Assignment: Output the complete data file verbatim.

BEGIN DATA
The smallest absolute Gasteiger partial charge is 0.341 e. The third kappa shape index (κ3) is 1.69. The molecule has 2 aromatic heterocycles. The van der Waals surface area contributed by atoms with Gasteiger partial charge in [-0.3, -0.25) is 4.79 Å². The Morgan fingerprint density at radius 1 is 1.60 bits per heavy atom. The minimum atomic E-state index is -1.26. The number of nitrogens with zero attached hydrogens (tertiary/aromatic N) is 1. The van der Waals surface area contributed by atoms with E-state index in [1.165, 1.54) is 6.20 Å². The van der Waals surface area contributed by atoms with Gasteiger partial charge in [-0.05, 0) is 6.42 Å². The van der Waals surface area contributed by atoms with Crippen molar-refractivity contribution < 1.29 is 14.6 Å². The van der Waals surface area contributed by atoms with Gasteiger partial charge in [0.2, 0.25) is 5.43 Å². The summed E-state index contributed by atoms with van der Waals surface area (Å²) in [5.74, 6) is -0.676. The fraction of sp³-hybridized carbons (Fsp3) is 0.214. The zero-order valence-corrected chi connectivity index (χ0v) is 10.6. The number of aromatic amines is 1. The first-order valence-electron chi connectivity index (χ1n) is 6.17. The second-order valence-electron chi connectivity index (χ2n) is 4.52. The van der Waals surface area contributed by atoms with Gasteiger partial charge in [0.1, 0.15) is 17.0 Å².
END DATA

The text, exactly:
The smallest absolute Gasteiger partial charge is 0.341 e. The third kappa shape index (κ3) is 1.69. The molecule has 2 aromatic heterocycles. The van der Waals surface area contributed by atoms with Gasteiger partial charge in [-0.3, -0.25) is 4.79 Å². The Morgan fingerprint density at radius 1 is 1.60 bits per heavy atom. The minimum atomic E-state index is -1.26. The number of nitrogens with zero attached hydrogens (tertiary/aromatic N) is 1. The van der Waals surface area contributed by atoms with E-state index in [1.165, 1.54) is 6.20 Å². The van der Waals surface area contributed by atoms with Gasteiger partial charge in [-0.05, 0) is 6.42 Å². The van der Waals surface area contributed by atoms with Crippen molar-refractivity contribution < 1.29 is 14.6 Å². The van der Waals surface area contributed by atoms with Gasteiger partial charge in [0.2, 0.25) is 5.43 Å². The summed E-state index contributed by atoms with van der Waals surface area (Å²) in [5.74, 6) is -0.676. The fraction of sp³-hybridized carbons (Fsp3) is 0.214. The zero-order valence-corrected chi connectivity index (χ0v) is 10.6. The number of aromatic amines is 1. The first-order valence-electron chi connectivity index (χ1n) is 6.17. The second-order valence-electron chi connectivity index (χ2n) is 4.52. The van der Waals surface area contributed by atoms with Gasteiger partial charge in [0.1, 0.15) is 17.0 Å².